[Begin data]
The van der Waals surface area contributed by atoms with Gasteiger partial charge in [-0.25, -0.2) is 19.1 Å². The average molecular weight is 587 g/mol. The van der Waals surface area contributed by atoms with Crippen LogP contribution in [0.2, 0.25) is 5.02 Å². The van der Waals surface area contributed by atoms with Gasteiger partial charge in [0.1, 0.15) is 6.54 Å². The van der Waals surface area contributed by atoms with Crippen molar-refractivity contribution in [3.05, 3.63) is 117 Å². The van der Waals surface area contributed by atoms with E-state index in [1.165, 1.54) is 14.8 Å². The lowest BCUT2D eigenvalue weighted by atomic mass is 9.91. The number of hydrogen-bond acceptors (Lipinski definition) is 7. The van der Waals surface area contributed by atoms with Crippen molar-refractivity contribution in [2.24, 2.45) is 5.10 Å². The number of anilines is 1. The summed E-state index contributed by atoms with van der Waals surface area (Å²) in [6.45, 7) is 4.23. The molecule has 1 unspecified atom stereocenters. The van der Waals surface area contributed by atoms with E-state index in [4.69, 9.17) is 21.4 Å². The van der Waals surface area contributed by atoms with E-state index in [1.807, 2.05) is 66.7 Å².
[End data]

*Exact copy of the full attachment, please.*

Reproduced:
The van der Waals surface area contributed by atoms with Gasteiger partial charge in [-0.25, -0.2) is 19.1 Å². The average molecular weight is 587 g/mol. The van der Waals surface area contributed by atoms with Crippen LogP contribution in [0.2, 0.25) is 5.02 Å². The van der Waals surface area contributed by atoms with Gasteiger partial charge in [0.1, 0.15) is 6.54 Å². The van der Waals surface area contributed by atoms with Crippen molar-refractivity contribution in [3.05, 3.63) is 117 Å². The van der Waals surface area contributed by atoms with E-state index in [1.165, 1.54) is 14.8 Å². The lowest BCUT2D eigenvalue weighted by atomic mass is 9.91. The number of hydrogen-bond acceptors (Lipinski definition) is 7. The van der Waals surface area contributed by atoms with Crippen molar-refractivity contribution in [2.24, 2.45) is 5.10 Å². The number of anilines is 1. The summed E-state index contributed by atoms with van der Waals surface area (Å²) in [6.45, 7) is 4.23. The molecule has 1 unspecified atom stereocenters. The van der Waals surface area contributed by atoms with E-state index in [4.69, 9.17) is 21.4 Å². The van der Waals surface area contributed by atoms with E-state index in [1.807, 2.05) is 66.7 Å².